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Little Did I Know: Excerpts from Memory (Cultural Memory in the Present) Hardcover – July 23, 2010
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"Stanley Cavell's Little Did I Know belongs alongside other great works of self-examination that are also indispensable explorations of the human condition, books such as the Essais of Montaigne and the journals of Cavell's own beloved Emerson. Cavell's work has always been about the complexity of human life, and his own experience has always been present in his philosophy. His memoir deepens our understanding of both his life and his philosophy. It is a work of great particularityCavell's own life from Depression-era Atlanta to late twentieth-century Harvardbut also a work of profound universality, a thoughtful man's reflections on everything from fitting into his clothes and fitting into high school to finding friends, peers, love, personal calling, and social justice. This book is a treasure."Paul Guyer, University of Pennsylvania
"Widely acknowledged to be one of the most original thinkers in the United States, Stanley Cavell has always emphasized that autobiography is intrinsic to all interesting philosophical writing. Little Did I Know is more than a philosopher's story of his life: it is itself a piece of philosophy."Espen Hammer, Temple University
"From its extraordinary beginning to its enlightened ending, this is a great work of literature of philosophy. Incomparable as well as peerless, Little Did I Know makes powerful contributions to psychology, to psychoanalysis, and to the art of writing, especially that of autobiography. It will contribute to how we understand the lives of philosophers and will be read with pleasure and utility for decades and centuries to come."Marc Shell, Harvard University
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He talked about his experiences as he was brought up, all of which he infused serious thoughts. For example, when he was admonished for not cleaning his plate when people are starving in India, he muses over the relevance and futility of the plight of starving people as well as the relevance and futility of his cleaning his plate. He talks about films that he watched with his family, and books he had read, and those he wrote - especially "Must We Mean What We Say?" and "The Claim to Reason". His most serious thoughts invariably turned to three men who appeared to have deeply influenced him - Wittgenstein, J L Austin, and his father. His accounts of his father were always touchiing and sweet. When asked by the immigration officer at Ellis Island what his birthday was, his father replied, "Today's my birthday." Though his father subsequently admitted that he made up this story, Cavell retold it to show the sense of humour and imagination his father employed in his fatherly influence over him.Read more ›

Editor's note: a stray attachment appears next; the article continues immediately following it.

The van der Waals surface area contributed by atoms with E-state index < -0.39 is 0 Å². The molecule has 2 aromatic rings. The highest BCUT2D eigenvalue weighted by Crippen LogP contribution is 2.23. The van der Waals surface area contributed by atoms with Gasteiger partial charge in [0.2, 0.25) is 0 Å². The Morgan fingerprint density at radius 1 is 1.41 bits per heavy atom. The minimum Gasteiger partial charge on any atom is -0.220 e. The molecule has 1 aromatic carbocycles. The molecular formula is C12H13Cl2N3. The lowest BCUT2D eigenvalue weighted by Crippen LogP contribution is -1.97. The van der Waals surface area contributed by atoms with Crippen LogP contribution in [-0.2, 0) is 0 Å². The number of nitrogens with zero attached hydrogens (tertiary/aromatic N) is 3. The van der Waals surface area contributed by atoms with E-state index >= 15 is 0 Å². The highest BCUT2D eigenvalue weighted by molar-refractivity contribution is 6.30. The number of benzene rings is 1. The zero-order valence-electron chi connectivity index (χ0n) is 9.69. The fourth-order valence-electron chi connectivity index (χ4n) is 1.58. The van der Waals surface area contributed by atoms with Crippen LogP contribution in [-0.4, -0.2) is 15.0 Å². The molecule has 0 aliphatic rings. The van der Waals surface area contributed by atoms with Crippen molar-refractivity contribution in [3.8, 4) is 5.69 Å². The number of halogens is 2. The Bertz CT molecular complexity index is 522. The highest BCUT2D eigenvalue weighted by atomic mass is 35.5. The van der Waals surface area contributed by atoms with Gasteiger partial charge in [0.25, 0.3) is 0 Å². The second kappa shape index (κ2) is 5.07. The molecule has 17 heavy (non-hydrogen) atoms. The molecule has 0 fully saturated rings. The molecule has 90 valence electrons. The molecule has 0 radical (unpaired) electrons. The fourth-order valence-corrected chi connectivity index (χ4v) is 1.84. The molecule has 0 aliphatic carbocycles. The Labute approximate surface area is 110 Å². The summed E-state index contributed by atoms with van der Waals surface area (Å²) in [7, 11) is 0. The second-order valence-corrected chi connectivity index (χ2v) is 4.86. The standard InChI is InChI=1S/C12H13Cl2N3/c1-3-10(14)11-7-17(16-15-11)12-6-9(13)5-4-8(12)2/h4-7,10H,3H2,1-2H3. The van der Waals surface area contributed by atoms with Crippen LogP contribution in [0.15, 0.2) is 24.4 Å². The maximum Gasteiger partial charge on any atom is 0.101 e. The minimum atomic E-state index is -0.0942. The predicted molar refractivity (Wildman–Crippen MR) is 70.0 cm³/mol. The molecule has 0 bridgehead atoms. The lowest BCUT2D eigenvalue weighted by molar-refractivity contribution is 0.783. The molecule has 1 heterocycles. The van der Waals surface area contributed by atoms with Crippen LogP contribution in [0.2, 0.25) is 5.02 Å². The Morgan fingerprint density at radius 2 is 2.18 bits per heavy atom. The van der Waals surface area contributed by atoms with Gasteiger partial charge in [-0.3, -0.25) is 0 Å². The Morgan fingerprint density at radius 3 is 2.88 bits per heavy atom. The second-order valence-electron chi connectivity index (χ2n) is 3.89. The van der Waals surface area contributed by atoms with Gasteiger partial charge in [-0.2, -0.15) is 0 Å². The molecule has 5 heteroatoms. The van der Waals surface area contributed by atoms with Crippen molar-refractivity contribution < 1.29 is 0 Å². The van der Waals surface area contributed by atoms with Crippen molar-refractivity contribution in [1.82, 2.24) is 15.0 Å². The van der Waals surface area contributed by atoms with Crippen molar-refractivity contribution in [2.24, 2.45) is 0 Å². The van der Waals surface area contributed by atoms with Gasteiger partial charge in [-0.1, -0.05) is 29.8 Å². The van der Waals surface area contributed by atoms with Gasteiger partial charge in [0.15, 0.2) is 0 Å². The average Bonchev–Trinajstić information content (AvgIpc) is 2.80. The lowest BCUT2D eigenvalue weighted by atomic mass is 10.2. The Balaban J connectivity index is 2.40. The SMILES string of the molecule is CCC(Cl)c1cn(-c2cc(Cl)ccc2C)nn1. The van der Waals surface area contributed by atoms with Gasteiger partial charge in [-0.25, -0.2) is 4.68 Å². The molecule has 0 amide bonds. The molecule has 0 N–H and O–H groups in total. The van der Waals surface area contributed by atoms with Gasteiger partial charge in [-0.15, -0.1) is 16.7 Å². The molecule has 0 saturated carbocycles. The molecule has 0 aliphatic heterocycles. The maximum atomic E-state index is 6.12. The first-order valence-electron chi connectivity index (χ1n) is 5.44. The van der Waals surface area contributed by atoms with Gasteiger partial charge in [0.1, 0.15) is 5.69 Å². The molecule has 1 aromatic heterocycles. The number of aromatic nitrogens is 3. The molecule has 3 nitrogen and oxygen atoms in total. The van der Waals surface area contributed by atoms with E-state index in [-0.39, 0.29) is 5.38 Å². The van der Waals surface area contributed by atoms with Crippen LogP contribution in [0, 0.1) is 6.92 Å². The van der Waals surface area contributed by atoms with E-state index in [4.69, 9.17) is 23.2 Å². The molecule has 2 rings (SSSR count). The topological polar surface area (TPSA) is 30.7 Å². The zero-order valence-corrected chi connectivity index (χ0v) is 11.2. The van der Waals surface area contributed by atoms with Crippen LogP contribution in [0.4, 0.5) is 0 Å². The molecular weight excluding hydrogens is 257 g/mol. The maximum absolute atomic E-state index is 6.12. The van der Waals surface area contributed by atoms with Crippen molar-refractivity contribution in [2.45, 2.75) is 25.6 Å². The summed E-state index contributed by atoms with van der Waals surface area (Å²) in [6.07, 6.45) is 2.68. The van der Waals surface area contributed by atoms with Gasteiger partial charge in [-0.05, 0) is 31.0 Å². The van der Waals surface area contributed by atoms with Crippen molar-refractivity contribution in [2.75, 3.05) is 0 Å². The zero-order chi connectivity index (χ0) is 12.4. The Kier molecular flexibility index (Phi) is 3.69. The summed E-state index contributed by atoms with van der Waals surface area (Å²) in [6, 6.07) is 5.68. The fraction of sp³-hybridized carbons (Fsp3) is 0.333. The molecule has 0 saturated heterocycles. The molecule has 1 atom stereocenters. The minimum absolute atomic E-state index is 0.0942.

Why does Stanley Cavell write? Because he wants to. What does he want to write about? What he cares about. What does he care to think about? Whatever he wants to. Why is this so rare of philosophers? Because they go along with the program or stop thinking at some juncture.
Why did it take so long to finish his PhD? There are many answers. Music consumed him until his early twenties, which was also the occupation of his mother who earned a "man's salary" as a piano player. Some answers to the delay he finds on the Freudian couch (which he sees as a manifestation of philosophy), some in his own convictions, and some in the shortness of time itself. As he quotes his children about finally submitting his work (letting go of something not yet perfect): "Whatever!"
The title of the books gives me no end of pleasure, because it has several meanings, one of which is humility. When do you run into an academic who is warm and "cares" about things--music, film, ideas, and the people around him. I am sure the title also has to do with skepticism, and that one of his inspirations (Wittgenstein) pointed to the great limitations, and overuse, of language in the realm of philosophy.
I borrow the name of this review from a Simple Matter of Conviction, which is an album by jazz pianist Bill Evans. The value of improvisation, and blending classical (hi art) and jazz (at one time not a high art) has resonance for me.Read more ›